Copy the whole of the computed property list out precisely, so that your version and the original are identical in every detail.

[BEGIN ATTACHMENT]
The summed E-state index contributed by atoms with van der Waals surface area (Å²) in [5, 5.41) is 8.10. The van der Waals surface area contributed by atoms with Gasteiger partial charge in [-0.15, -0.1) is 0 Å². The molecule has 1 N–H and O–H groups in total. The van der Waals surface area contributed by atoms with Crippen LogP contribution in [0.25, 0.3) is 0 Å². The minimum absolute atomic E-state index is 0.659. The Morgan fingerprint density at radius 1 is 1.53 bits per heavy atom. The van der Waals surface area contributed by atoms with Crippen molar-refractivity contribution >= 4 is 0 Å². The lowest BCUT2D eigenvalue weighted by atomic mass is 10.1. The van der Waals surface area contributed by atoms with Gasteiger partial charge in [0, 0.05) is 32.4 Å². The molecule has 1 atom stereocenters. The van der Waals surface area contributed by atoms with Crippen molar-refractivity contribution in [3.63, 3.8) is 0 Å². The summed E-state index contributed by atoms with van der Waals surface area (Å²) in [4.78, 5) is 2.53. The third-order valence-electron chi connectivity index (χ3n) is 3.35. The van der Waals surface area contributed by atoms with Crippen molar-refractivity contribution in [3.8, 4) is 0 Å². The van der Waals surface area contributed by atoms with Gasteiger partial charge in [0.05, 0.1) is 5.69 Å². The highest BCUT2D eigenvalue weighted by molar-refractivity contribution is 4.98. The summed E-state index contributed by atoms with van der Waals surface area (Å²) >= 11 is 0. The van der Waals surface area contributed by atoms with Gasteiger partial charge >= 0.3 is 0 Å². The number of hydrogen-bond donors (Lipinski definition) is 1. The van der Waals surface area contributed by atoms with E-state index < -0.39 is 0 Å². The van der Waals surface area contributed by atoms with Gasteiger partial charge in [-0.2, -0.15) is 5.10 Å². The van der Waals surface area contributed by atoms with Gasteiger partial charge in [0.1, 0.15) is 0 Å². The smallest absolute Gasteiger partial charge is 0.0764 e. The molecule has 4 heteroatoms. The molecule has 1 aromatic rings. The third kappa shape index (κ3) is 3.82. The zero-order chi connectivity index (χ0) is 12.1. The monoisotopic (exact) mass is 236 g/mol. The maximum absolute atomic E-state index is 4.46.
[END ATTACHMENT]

The summed E-state index contributed by atoms with van der Waals surface area (Å²) in [5, 5.41) is 8.10. The van der Waals surface area contributed by atoms with Gasteiger partial charge in [-0.15, -0.1) is 0 Å². The molecule has 1 N–H and O–H groups in total. The van der Waals surface area contributed by atoms with Crippen LogP contribution in [0.25, 0.3) is 0 Å². The minimum absolute atomic E-state index is 0.659. The Morgan fingerprint density at radius 1 is 1.53 bits per heavy atom. The van der Waals surface area contributed by atoms with Crippen molar-refractivity contribution >= 4 is 0 Å². The lowest BCUT2D eigenvalue weighted by atomic mass is 10.1. The van der Waals surface area contributed by atoms with Gasteiger partial charge in [0, 0.05) is 32.4 Å². The molecule has 1 atom stereocenters. The van der Waals surface area contributed by atoms with Crippen molar-refractivity contribution in [3.63, 3.8) is 0 Å². The summed E-state index contributed by atoms with van der Waals surface area (Å²) in [4.78, 5) is 2.53. The third-order valence-electron chi connectivity index (χ3n) is 3.35. The van der Waals surface area contributed by atoms with Crippen molar-refractivity contribution in [3.8, 4) is 0 Å². The van der Waals surface area contributed by atoms with Gasteiger partial charge in [0.05, 0.1) is 5.69 Å². The highest BCUT2D eigenvalue weighted by molar-refractivity contribution is 4.98. The summed E-state index contributed by atoms with van der Waals surface area (Å²) >= 11 is 0. The van der Waals surface area contributed by atoms with Gasteiger partial charge >= 0.3 is 0 Å². The number of hydrogen-bond donors (Lipinski definition) is 1. The van der Waals surface area contributed by atoms with E-state index < -0.39 is 0 Å². The van der Waals surface area contributed by atoms with Gasteiger partial charge in [-0.2, -0.15) is 5.10 Å². The van der Waals surface area contributed by atoms with Gasteiger partial charge in [0.1, 0.15) is 0 Å². The smallest absolute Gasteiger partial charge is 0.0764 e. The molecule has 4 heteroatoms. The molecule has 1 aromatic rings. The third kappa shape index (κ3) is 3.82. The zero-order chi connectivity index (χ0) is 12.1. The monoisotopic (exact) mass is 236 g/mol. The maximum absolute atomic E-state index is 4.46.